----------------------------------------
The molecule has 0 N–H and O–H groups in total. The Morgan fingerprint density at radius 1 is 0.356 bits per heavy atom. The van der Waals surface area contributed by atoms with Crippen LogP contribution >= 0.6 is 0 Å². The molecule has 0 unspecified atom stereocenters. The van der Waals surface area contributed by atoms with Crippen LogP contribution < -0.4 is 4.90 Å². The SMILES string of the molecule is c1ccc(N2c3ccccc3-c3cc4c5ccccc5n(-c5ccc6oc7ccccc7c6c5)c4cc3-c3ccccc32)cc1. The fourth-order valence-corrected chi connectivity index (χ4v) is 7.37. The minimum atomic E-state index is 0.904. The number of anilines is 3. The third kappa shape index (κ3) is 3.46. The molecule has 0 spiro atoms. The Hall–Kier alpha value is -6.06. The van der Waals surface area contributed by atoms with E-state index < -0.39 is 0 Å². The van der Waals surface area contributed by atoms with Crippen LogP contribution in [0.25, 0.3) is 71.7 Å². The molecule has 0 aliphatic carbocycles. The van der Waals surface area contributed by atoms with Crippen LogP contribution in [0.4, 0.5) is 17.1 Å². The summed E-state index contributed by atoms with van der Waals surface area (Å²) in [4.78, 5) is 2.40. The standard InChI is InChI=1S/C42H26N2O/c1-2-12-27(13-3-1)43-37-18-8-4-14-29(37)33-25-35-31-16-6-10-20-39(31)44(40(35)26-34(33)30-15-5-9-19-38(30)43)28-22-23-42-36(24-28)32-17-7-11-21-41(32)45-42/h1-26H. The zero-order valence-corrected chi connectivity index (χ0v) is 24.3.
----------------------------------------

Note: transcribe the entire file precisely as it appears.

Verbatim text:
The molecule has 0 N–H and O–H groups in total. The Morgan fingerprint density at radius 1 is 0.356 bits per heavy atom. The van der Waals surface area contributed by atoms with Crippen LogP contribution >= 0.6 is 0 Å². The molecule has 0 unspecified atom stereocenters. The van der Waals surface area contributed by atoms with Crippen LogP contribution < -0.4 is 4.90 Å². The SMILES string of the molecule is c1ccc(N2c3ccccc3-c3cc4c5ccccc5n(-c5ccc6oc7ccccc7c6c5)c4cc3-c3ccccc32)cc1. The fourth-order valence-corrected chi connectivity index (χ4v) is 7.37. The minimum atomic E-state index is 0.904. The number of anilines is 3. The third kappa shape index (κ3) is 3.46. The molecule has 0 spiro atoms. The Hall–Kier alpha value is -6.06. The van der Waals surface area contributed by atoms with E-state index < -0.39 is 0 Å². The van der Waals surface area contributed by atoms with Crippen LogP contribution in [0.25, 0.3) is 71.7 Å². The molecule has 0 aliphatic carbocycles. The van der Waals surface area contributed by atoms with Crippen LogP contribution in [0.4, 0.5) is 17.1 Å². The summed E-state index contributed by atoms with van der Waals surface area (Å²) in [4.78, 5) is 2.40. The standard InChI is InChI=1S/C42H26N2O/c1-2-12-27(13-3-1)43-37-18-8-4-14-29(37)33-25-35-31-16-6-10-20-39(31)44(40(35)26-34(33)30-15-5-9-19-38(30)43)28-22-23-42-36(24-28)32-17-7-11-21-41(32)45-42/h1-26H. The zero-order valence-corrected chi connectivity index (χ0v) is 24.3.